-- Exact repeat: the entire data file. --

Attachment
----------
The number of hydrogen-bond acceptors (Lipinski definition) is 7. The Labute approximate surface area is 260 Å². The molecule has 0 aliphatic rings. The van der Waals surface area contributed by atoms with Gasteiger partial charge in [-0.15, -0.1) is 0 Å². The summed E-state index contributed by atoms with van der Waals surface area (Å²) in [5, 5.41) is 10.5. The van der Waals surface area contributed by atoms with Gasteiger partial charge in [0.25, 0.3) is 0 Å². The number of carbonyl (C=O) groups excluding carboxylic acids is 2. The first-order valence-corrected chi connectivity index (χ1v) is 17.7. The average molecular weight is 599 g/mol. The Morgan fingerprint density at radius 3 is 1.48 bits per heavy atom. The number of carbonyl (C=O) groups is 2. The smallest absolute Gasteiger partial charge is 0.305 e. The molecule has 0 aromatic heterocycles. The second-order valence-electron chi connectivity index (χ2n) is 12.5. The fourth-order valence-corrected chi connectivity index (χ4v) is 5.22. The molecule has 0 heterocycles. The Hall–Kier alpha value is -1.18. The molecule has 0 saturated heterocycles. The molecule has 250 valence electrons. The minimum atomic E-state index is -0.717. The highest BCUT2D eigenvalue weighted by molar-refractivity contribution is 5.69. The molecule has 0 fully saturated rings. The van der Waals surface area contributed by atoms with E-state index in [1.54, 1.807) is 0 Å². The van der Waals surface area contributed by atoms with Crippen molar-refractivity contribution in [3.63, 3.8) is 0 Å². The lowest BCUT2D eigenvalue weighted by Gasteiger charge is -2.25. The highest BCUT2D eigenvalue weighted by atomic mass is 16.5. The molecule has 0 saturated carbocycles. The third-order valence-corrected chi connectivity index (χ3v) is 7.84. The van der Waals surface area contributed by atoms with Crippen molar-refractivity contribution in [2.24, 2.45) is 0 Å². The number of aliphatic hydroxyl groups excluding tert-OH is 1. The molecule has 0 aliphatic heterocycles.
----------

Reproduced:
The number of hydrogen-bond acceptors (Lipinski definition) is 7. The Labute approximate surface area is 260 Å². The molecule has 0 aliphatic rings. The van der Waals surface area contributed by atoms with Gasteiger partial charge in [-0.15, -0.1) is 0 Å². The summed E-state index contributed by atoms with van der Waals surface area (Å²) in [5, 5.41) is 10.5. The van der Waals surface area contributed by atoms with Gasteiger partial charge in [0.25, 0.3) is 0 Å². The number of carbonyl (C=O) groups excluding carboxylic acids is 2. The first-order valence-corrected chi connectivity index (χ1v) is 17.7. The average molecular weight is 599 g/mol. The Morgan fingerprint density at radius 3 is 1.48 bits per heavy atom. The number of carbonyl (C=O) groups is 2. The smallest absolute Gasteiger partial charge is 0.305 e. The molecule has 0 aromatic heterocycles. The second-order valence-electron chi connectivity index (χ2n) is 12.5. The fourth-order valence-corrected chi connectivity index (χ4v) is 5.22. The molecule has 0 heterocycles. The Hall–Kier alpha value is -1.18. The molecule has 0 saturated heterocycles. The molecule has 250 valence electrons. The minimum atomic E-state index is -0.717. The highest BCUT2D eigenvalue weighted by molar-refractivity contribution is 5.69. The molecule has 0 fully saturated rings. The van der Waals surface area contributed by atoms with E-state index in [1.54, 1.807) is 0 Å². The van der Waals surface area contributed by atoms with Crippen molar-refractivity contribution in [3.63, 3.8) is 0 Å². The lowest BCUT2D eigenvalue weighted by Gasteiger charge is -2.25. The highest BCUT2D eigenvalue weighted by atomic mass is 16.5. The molecule has 0 saturated carbocycles. The third-order valence-corrected chi connectivity index (χ3v) is 7.84. The van der Waals surface area contributed by atoms with Crippen molar-refractivity contribution in [2.24, 2.45) is 0 Å². The number of aliphatic hydroxyl groups excluding tert-OH is 1. The molecule has 0 aliphatic heterocycles.